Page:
the boats that show the movement. But's it's difficult to estimate the
    relative distances, with the boat and cars, the distances can be estimated
    (very roughly), that's why I have used those. But there is movement from my
    calculation even movement at some speed. So the pictures must have been
    taken in 'Haste', then consistent results should not be expected.

    Maybe the OP can clearyfy what realy happend. I detend movement, I estimate
    speed (roughly). But might be completely wrong in estimating the distances.
    (and therefore the speed).

    ben brugman, May 22, 2008
  14. Focus

    Focus Guest

    Ahum, very accurate Sherlock!
    As I don't have floating shoes, it might be evident I took the shots from a
    And likely the speed is correct.
    Still doesn't come close to explain the difference.
    Your turn, Sherlock!
    Focus, May 22, 2008
  15. Focus

    Dica Photo Guest

    The OP is a troll.
    Dica Photo, May 22, 2008
  16. Focus

    ben brugman Guest

    Why not from the opposite shore ? The pictures do not reveal that. The hight
    you are on is about the same as the shore where the cars are standing. If
    you stand close enough to the edge and with a 85 mm you do not even have to
    be close, you do not get any 'shore' line of your side.
    From the pictures I can not see from what or were the pictures where taken.
    My first assumption was that they where taken from the opposite on the
    shore. The two pictures do not reveal that. The speed indicates for me
    something faster that walking. Could be a bike, a car or something else.
    Floating shoes did not come to my mind, but yes a ship would be able to do
    18 km/hour.
    One of the pictures is not as wel sharp as the other, (movement or not
    focused correctly), so one possibility would be that moving the camera
    around you could take pictures of almost the same scene but measuring
    something else.

    (I have made pictures where the exifs shows the same focal length, but the
    pictures show completely zoomed in and completely zoomed out, so working
    fast enough, it can be that the measurement (exif) does not correspond with
    the pictures. Because of the movement this is not exactly a repeateble

    But if in general the camera does produce pictures where the results are not
    consistent there is a problem because you can not anticipate enough as a
    Total consistency can not be expected. But if you can reproduce this
    difference (it's less than a stop), with a more stable situation (tripod)
    and a fixed framing. I would say that the variation of 2/3's of a stop is a
    bit to much for a decent camera.

    Can't exactly see were the sun is in the pictures, could be that you might
    benefit from a good sunshade (on the lens or external). If the sun is
    hitting the lens directly or by a reflexion (possible on a ship) this might
    be the cause. The reflexion could even be happening during the metering and
    not effect the picture. So again reproducing this with a more fixed setting,
    would indicate that the camera is wrong.

    So from the shown pictures I can not say that the camera made the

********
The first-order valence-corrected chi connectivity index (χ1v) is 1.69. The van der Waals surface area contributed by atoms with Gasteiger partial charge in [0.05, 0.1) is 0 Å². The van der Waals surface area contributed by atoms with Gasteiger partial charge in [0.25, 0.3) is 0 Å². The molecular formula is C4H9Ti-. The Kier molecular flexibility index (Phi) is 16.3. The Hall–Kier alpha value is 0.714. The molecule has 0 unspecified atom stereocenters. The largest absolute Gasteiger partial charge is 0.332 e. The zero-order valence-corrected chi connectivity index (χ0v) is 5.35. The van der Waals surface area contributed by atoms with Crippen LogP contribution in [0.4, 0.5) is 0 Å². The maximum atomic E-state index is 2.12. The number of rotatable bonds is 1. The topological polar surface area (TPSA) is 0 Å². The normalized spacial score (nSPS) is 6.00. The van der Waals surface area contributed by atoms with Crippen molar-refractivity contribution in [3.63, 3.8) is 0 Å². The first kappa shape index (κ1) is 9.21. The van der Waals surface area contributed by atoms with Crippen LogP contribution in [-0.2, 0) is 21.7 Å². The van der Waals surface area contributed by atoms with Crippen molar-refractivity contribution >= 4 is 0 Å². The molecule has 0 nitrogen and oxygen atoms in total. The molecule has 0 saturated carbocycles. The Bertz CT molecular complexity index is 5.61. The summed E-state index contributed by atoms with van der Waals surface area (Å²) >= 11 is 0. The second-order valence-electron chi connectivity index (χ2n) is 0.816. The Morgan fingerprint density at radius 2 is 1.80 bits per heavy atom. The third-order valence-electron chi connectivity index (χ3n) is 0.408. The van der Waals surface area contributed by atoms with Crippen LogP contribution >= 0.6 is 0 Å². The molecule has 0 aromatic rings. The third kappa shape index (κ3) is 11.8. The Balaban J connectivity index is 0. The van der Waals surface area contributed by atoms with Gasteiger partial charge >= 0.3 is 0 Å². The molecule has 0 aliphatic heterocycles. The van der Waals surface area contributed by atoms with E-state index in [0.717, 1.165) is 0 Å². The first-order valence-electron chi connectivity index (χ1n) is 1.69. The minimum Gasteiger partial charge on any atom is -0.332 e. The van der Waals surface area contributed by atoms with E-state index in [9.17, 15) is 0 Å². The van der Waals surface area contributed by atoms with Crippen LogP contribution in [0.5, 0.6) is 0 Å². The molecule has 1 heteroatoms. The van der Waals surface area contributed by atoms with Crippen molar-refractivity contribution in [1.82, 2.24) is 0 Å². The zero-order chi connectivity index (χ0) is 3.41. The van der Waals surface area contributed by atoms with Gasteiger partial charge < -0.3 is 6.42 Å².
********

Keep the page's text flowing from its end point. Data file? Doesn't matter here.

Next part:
difference, this could wel be but the pictures are not enough proof for

    So the difference is not explained, but because of the circumstances
    (unstable), the conclusion that it must be the camera, is not correct. Yes
    it could be the camera, but these pictures on their own are not conclusive.

    I hope for you that you can not reproduce this and thereby proof that this
    was just a fluke. Otherwise you have to accept this or change your camera.

    ben brugman, May 22, 2008
  17. Focus

    Focus Guest

    I already changed to a Sony A350 that doesn't have this problem with the
    same time of day, same ship and same shore.
    You can look at the other pictures in the posting below.
    Should be more then evident, there's something wrong.
    But I don't really care anymore: the Sony is very good at metering and
    rarely gets it wrong.
    It reminds me very much of the Nikon D300, as far as metering goes.
    You're right about the fact that they can't be expected to be dead on
    always. But 95% would be nice ;-)
    Focus, May 22, 2008
  18. Focus

    TRoss Guest

    I think I would remember, too. But on more than one occasion I've set
    the AEB and forgot to reset when it was no longer needed. It isn't as
    as bad as forgetting to reset exposure compensation, which doesn't
    reset on my camera when it's turned off, but it can still make a mess
    of things.
    Not necessarily. If the drive is set to one shot, you have to press
    the release to move through the brackets. You could have taken two of
    the three shots in the bracket.

    TRoss, May 22, 2008
  19. Focus

    Colin_D Guest

    You don't say anything about the lens you used. Was it a Canon lens, or
    a third-party job?

    I have seen lenses where the aperture closes down differently each time,
    or doesn't open fully after, upsetting the exposure measurement. Whether
    it was sticky blades or crappy construction wasn't clear.

    When the camera calculates the exposure and sends the aperture data to
    the lens, the aperture is expected to close down accurately - if it
    doesn't, you get the exposure variation you have in your shots.

    One further possibility is if you allow stray light into the viewfinder,
    it will shorten the exposure. Wearing glasses that sit some distance
    from the eye can be a subtle source of variable exposure, by letting
    light in from the side. This is an often overlooked problem when the
    camera is on a tripod and the VF is not covered.

    I think blaming the camera here is just a little premature.

    Colin D.
    Colin_D, May 22, 2008
  20. Focus

    Focus Guest

    OK, to be absolutely clear about it. I KNOW it wasn't in bracketing, because
    I NEVER use bracketing.
    Clear enough?
    Focus, May 23, 2008